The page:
Hi. My name is Vanessa.
Who are you?
I’m interested in exploring the experiences of people who make the choice to not have children. You know, folks who choose not to become parents.
I am one of them.
And I’d like to explore the issue more deeply.
I’m also creating a depository of resources, articles, stories and miscellany about the topic. Because, quite frankly, we live in a world where the default is choosing / having kids. (I recognize it’s not actually a choice for everyone.) It’s not always a big, warm welcoming hug out there for people who opt out. This is a support group. Or, really, just a bunch of links.
Come along. (And introduce yourself along the way.)
[P.S. I’ve been wanting to do this for a while. Extra time isn’t exactly abundant these days… So, I’m only allowing myself the time to re-post wonderful articles, essays and resources here. If you have something to share, or would like to write something here, leave a note or get in touch. I’d love to hear what you have to say.]
I love the Note To Self podcast from WNYC. Love. (This, along with Hidden Brain are my two favorites.) I was astounded, in a good way, with the host’s recent conversation with Chelsea Clinton (Bonus: Chelsea Clinton talks global equality and breastfeeding) captured at a public event. Yes, it’s largely about her own parenthood. But, there is so much goodness in the language she uses about parenthood. Parenthood is not the default in her language. All options are good options. And the way she talks about it places equal emphasis on the choice to be, or not to be, parents. It’s just lovely, and balanced. And I think you should listen here.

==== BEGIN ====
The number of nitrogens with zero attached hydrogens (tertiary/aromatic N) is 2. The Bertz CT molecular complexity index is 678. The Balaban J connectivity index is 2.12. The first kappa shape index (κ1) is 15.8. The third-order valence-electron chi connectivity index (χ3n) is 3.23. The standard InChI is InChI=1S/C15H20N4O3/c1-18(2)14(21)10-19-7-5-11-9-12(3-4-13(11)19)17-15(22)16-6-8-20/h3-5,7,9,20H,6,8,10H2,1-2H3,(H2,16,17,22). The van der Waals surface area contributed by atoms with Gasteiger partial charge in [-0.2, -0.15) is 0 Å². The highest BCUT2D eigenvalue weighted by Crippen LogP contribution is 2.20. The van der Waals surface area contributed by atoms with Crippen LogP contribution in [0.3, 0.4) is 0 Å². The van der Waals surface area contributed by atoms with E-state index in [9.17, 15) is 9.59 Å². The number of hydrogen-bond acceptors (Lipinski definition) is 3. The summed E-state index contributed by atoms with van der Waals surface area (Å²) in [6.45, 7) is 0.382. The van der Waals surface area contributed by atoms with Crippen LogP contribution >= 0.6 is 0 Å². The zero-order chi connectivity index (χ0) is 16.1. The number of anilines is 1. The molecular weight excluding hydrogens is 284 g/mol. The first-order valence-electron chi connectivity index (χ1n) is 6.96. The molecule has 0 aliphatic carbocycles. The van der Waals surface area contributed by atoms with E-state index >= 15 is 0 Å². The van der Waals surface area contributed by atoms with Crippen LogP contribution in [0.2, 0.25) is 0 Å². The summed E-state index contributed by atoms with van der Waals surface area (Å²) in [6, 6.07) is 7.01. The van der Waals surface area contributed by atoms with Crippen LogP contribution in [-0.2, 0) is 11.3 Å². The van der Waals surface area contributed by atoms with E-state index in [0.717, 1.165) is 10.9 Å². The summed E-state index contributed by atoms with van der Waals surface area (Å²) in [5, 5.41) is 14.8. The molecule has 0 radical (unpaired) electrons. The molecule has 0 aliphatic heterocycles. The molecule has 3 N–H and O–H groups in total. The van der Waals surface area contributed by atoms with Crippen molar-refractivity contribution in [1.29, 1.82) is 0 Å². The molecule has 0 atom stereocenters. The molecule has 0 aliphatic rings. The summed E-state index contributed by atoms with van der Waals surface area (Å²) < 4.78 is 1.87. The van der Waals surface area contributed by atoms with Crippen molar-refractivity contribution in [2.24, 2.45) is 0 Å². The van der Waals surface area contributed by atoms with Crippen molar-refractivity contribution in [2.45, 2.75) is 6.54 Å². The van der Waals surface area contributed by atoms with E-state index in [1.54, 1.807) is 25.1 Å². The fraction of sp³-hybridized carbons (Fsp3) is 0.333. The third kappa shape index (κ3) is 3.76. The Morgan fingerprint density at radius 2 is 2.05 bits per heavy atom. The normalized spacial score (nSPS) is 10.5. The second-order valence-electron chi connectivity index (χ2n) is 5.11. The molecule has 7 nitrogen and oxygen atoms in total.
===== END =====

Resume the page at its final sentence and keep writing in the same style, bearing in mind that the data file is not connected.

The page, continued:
Huff Post does provide a good space for conversation about the kid versus no-kid life. [Did you think I was going to use the word lifestyle there? NEVER!]
A new article highlights some recent research, looks like interviews, with a set of folks opting out of kid-hood. [See the commentary at the end about the research methods.]
Here’s the opening
Survey data rarely distinguishes between the involuntarily childless and the consciously childfree, but 2014 census figures reveal that 47.6 percent of women between age 15 and 44 have never had children ― the highest rate ever tracked. By age 40 to 44, 19 percent of women remain childless, according to a 2014 Pew report.
Now, a new study looks into how people come to this decision. It reveals the decision is rarely a one-time conversation, as past research has suggested, but instead an ongoing discussion a person has internally and with a partner.